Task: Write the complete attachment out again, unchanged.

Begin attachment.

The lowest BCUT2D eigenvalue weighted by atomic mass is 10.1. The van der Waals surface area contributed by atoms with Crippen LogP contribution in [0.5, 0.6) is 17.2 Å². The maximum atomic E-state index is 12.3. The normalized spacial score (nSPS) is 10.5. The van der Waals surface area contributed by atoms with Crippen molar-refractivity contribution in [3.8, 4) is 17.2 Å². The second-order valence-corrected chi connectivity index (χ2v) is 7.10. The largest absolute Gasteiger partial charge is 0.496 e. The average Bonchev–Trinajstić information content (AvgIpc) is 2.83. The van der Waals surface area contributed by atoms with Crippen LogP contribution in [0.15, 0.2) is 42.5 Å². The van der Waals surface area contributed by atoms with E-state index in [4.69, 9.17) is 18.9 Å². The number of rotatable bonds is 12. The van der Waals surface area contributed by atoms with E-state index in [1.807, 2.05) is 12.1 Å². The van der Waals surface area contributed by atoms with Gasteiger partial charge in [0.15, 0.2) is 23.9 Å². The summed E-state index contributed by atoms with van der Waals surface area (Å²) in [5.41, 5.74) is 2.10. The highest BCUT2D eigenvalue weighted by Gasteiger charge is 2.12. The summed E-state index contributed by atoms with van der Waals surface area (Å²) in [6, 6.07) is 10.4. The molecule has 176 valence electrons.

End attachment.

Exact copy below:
The lowest BCUT2D eigenvalue weighted by atomic mass is 10.1. The van der Waals surface area contributed by atoms with Crippen LogP contribution in [0.5, 0.6) is 17.2 Å². The maximum atomic E-state index is 12.3. The normalized spacial score (nSPS) is 10.5. The van der Waals surface area contributed by atoms with Crippen molar-refractivity contribution in [3.8, 4) is 17.2 Å². The second-order valence-corrected chi connectivity index (χ2v) is 7.10. The largest absolute Gasteiger partial charge is 0.496 e. The average Bonchev–Trinajstić information content (AvgIpc) is 2.83. The van der Waals surface area contributed by atoms with Crippen LogP contribution in [0.15, 0.2) is 42.5 Å². The van der Waals surface area contributed by atoms with E-state index in [4.69, 9.17) is 18.9 Å². The number of rotatable bonds is 12. The van der Waals surface area contributed by atoms with E-state index in [1.807, 2.05) is 12.1 Å². The van der Waals surface area contributed by atoms with Gasteiger partial charge in [0.15, 0.2) is 23.9 Å². The summed E-state index contributed by atoms with van der Waals surface area (Å²) in [5.41, 5.74) is 2.10. The highest BCUT2D eigenvalue weighted by Gasteiger charge is 2.12. The summed E-state index contributed by atoms with van der Waals surface area (Å²) in [6, 6.07) is 10.4. The molecule has 176 valence electrons.